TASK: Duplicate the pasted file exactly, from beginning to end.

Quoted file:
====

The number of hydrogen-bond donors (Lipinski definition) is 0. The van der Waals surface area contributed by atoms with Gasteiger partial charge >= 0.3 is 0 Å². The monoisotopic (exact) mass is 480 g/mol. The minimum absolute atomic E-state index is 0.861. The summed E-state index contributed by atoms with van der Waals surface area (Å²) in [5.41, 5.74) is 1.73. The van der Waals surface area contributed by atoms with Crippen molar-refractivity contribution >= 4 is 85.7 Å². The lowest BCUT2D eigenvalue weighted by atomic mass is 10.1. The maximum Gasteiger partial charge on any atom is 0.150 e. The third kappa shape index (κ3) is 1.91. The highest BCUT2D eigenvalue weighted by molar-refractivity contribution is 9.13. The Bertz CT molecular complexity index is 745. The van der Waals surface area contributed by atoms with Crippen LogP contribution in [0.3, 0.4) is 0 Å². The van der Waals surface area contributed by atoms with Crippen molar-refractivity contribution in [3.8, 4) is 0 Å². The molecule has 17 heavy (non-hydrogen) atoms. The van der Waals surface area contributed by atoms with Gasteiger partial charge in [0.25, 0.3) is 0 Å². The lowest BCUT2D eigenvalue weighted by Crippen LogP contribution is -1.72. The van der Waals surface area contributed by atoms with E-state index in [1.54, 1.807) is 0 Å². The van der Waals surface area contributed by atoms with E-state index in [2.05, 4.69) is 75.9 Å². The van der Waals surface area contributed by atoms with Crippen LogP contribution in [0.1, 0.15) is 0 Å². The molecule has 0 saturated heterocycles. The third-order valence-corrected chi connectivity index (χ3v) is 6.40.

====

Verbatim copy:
The number of hydrogen-bond donors (Lipinski definition) is 0. The van der Waals surface area contributed by atoms with Gasteiger partial charge >= 0.3 is 0 Å². The monoisotopic (exact) mass is 480 g/mol. The minimum absolute atomic E-state index is 0.861. The summed E-state index contributed by atoms with van der Waals surface area (Å²) in [5.41, 5.74) is 1.73. The van der Waals surface area contributed by atoms with Crippen molar-refractivity contribution >= 4 is 85.7 Å². The lowest BCUT2D eigenvalue weighted by atomic mass is 10.1. The maximum Gasteiger partial charge on any atom is 0.150 e. The third kappa shape index (κ3) is 1.91. The highest BCUT2D eigenvalue weighted by molar-refractivity contribution is 9.13. The Bertz CT molecular complexity index is 745. The van der Waals surface area contributed by atoms with Crippen LogP contribution in [0.3, 0.4) is 0 Å². The van der Waals surface area contributed by atoms with Crippen molar-refractivity contribution in [3.8, 4) is 0 Å². The molecule has 17 heavy (non-hydrogen) atoms. The van der Waals surface area contributed by atoms with Gasteiger partial charge in [0.25, 0.3) is 0 Å². The lowest BCUT2D eigenvalue weighted by Crippen LogP contribution is -1.72. The van der Waals surface area contributed by atoms with E-state index in [1.54, 1.807) is 0 Å². The van der Waals surface area contributed by atoms with E-state index in [2.05, 4.69) is 75.9 Å². The van der Waals surface area contributed by atoms with Crippen LogP contribution in [0.1, 0.15) is 0 Å². The molecule has 0 saturated heterocycles. The third-order valence-corrected chi connectivity index (χ3v) is 6.40.